$27 for Blackfriar Theatre’s “It’s a Wonderful Life: A Live Radio Play” for Two on December 7, 13, or 15 ($54 Value)

Blackfriars Theatre

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In a Nutshell

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Veteran theater company presents holiday classic as a live radio show with sound effects and five actors that inhabit all of the characters

The Fine Print

Expiration varies. Limit 2/person. Valid only for option purchased. Reservation required. Reserve tickets via phone starting 11/10. Must show valid ID matching name on Groupon at Blackfriars Theatre. Must provide first and last name at checkout, which Groupon will provide to facilitate redemption of voucher. Refundable only on day of purchase. Discount reflects Blackfriars Theatre's current ticket prices - price may differ on day of event. Merchant is solely responsible to purchasers for the care and quality of the advertised goods and services.

Theater challenges audiences by blending the real and the imaginary, much like a neighbor who accuses you of giving her goiters with your brain. Enhance reality with this GrouponLive deal to see It’s a Wonderful Life: A Live Radio Play at Blackfriars Theatre. For $27, you get two general-admission tickets (a $54 value). Choose from the following performances:

  • Friday, December 7, at 8 p.m.
  • Thursday, December 13, at 7:30 p.m.
  • Saturday, December 15, at 2 p.m.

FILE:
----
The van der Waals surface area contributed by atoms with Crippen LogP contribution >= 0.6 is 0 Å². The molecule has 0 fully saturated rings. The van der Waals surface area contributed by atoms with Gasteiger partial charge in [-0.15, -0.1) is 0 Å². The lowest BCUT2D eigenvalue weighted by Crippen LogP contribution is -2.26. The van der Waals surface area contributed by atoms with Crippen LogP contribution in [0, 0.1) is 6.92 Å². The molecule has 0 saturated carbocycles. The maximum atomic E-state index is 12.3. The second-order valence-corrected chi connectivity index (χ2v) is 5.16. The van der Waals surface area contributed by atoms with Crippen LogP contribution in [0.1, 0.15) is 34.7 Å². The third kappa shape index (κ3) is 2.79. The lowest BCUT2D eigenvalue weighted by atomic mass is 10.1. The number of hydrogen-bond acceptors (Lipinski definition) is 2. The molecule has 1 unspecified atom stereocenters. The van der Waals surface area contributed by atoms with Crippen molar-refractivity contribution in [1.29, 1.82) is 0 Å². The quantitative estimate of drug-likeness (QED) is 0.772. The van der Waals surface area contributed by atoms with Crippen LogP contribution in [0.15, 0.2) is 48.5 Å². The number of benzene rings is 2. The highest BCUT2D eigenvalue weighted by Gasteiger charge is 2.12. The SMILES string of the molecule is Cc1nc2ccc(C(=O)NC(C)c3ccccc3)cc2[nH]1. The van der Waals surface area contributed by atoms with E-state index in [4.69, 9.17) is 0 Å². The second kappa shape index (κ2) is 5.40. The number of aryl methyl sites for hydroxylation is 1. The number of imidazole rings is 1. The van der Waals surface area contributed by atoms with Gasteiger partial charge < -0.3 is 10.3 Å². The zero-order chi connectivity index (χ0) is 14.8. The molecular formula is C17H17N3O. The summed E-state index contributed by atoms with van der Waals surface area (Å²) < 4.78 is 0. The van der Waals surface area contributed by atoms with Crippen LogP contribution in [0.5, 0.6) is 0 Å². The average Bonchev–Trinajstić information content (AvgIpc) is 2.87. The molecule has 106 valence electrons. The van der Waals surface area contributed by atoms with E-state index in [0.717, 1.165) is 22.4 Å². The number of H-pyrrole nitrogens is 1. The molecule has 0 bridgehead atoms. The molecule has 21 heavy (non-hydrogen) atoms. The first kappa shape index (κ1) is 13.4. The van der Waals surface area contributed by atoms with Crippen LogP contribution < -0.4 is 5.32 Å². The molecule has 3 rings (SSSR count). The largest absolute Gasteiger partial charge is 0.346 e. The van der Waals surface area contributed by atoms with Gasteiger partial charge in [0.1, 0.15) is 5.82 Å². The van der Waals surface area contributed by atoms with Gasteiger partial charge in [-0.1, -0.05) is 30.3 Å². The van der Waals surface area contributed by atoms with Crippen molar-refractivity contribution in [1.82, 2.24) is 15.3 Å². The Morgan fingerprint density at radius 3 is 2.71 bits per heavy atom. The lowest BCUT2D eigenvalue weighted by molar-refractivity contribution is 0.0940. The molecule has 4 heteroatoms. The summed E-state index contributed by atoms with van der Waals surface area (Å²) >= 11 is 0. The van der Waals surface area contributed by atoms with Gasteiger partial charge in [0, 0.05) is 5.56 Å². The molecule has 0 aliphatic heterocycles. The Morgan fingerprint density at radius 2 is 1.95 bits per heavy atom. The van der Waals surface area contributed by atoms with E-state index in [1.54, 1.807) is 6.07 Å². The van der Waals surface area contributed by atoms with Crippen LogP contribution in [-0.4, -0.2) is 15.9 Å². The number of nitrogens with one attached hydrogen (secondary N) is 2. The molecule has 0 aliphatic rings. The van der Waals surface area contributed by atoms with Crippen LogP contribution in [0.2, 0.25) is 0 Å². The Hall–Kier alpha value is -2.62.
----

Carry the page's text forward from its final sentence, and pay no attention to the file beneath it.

Now in its 62nd season, Blackfriars Theatre showcases the rising talents of western New York on its intimate stage, seating all viewers no more than four rows away from the action. For the holidays, the Theatre Row mainstay doubles down on old-fashioned charm with its clever, quaint, and heartwarming production of It’s a Wonderful Life: A Live Radio Play. Based upon the beloved Frank Capra and Jimmy Stewart Yuletide gem, this interpretation reimagines the movie as a live 1940s radio broadcast with five actors playing all of the denizens of Bedford Falls. Viewers can also test their Method-acting chops in the role of the “live studio audience.”

Much like Orson Welles’ War of the Worlds broadcast without the panic and frenzy, the show uses antiquated props, bulbous RCA microphones, and cunning foley work to tell George Bailey’s journey from suicidal humbug to holiday cheerleader. As the players build Bedford Falls in the minds of listeners, audiences enjoy an up-close view of 1940s radio trickery in famous scenes such as the swimming-pool Charleston and George’s ecstatic epiphany run through the town square.

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